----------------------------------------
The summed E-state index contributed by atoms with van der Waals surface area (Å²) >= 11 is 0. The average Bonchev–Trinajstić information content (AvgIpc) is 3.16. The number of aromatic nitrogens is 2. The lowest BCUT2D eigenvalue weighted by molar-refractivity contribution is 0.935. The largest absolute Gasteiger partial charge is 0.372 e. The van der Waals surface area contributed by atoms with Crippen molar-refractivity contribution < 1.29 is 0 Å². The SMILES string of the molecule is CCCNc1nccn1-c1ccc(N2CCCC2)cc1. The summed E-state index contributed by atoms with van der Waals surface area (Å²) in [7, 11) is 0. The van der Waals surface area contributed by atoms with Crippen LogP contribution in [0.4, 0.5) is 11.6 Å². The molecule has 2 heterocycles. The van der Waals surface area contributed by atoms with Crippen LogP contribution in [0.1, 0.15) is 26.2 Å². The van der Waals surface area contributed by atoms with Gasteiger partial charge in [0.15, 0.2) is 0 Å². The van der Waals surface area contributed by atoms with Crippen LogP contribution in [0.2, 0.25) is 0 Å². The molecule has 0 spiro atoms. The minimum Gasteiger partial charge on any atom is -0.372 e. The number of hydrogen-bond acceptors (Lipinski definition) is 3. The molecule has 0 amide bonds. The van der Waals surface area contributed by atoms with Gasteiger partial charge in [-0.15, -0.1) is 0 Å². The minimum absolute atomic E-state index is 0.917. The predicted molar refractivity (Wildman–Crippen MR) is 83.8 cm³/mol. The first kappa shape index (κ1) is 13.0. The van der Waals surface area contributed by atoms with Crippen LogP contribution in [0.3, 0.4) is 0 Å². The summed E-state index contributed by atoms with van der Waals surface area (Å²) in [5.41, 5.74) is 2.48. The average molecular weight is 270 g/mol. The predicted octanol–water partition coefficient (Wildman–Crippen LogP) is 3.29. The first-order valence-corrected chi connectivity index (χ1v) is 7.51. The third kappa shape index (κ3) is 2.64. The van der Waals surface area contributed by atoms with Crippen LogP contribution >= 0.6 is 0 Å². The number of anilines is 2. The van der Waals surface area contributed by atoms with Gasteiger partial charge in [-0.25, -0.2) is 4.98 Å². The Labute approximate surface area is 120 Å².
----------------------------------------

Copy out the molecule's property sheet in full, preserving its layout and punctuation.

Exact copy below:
The summed E-state index contributed by atoms with van der Waals surface area (Å²) >= 11 is 0. The average Bonchev–Trinajstić information content (AvgIpc) is 3.16. The number of aromatic nitrogens is 2. The lowest BCUT2D eigenvalue weighted by molar-refractivity contribution is 0.935. The largest absolute Gasteiger partial charge is 0.372 e. The van der Waals surface area contributed by atoms with Crippen molar-refractivity contribution < 1.29 is 0 Å². The SMILES string of the molecule is CCCNc1nccn1-c1ccc(N2CCCC2)cc1. The summed E-state index contributed by atoms with van der Waals surface area (Å²) in [7, 11) is 0. The van der Waals surface area contributed by atoms with Crippen LogP contribution in [0.4, 0.5) is 11.6 Å². The molecule has 2 heterocycles. The van der Waals surface area contributed by atoms with Crippen LogP contribution in [0.1, 0.15) is 26.2 Å². The van der Waals surface area contributed by atoms with Gasteiger partial charge in [0.15, 0.2) is 0 Å². The van der Waals surface area contributed by atoms with Crippen LogP contribution in [0.2, 0.25) is 0 Å². The molecule has 0 spiro atoms. The minimum Gasteiger partial charge on any atom is -0.372 e. The number of hydrogen-bond acceptors (Lipinski definition) is 3. The molecule has 0 amide bonds. The van der Waals surface area contributed by atoms with Gasteiger partial charge in [-0.15, -0.1) is 0 Å². The minimum absolute atomic E-state index is 0.917. The predicted molar refractivity (Wildman–Crippen MR) is 83.8 cm³/mol. The first kappa shape index (κ1) is 13.0. The van der Waals surface area contributed by atoms with Crippen LogP contribution in [0.3, 0.4) is 0 Å². The summed E-state index contributed by atoms with van der Waals surface area (Å²) in [5.41, 5.74) is 2.48. The average molecular weight is 270 g/mol. The predicted octanol–water partition coefficient (Wildman–Crippen LogP) is 3.29. The first-order valence-corrected chi connectivity index (χ1v) is 7.51. The third kappa shape index (κ3) is 2.64. The van der Waals surface area contributed by atoms with Crippen LogP contribution >= 0.6 is 0 Å². The number of anilines is 2. The van der Waals surface area contributed by atoms with Gasteiger partial charge in [-0.25, -0.2) is 4.98 Å². The Labute approximate surface area is 120 Å².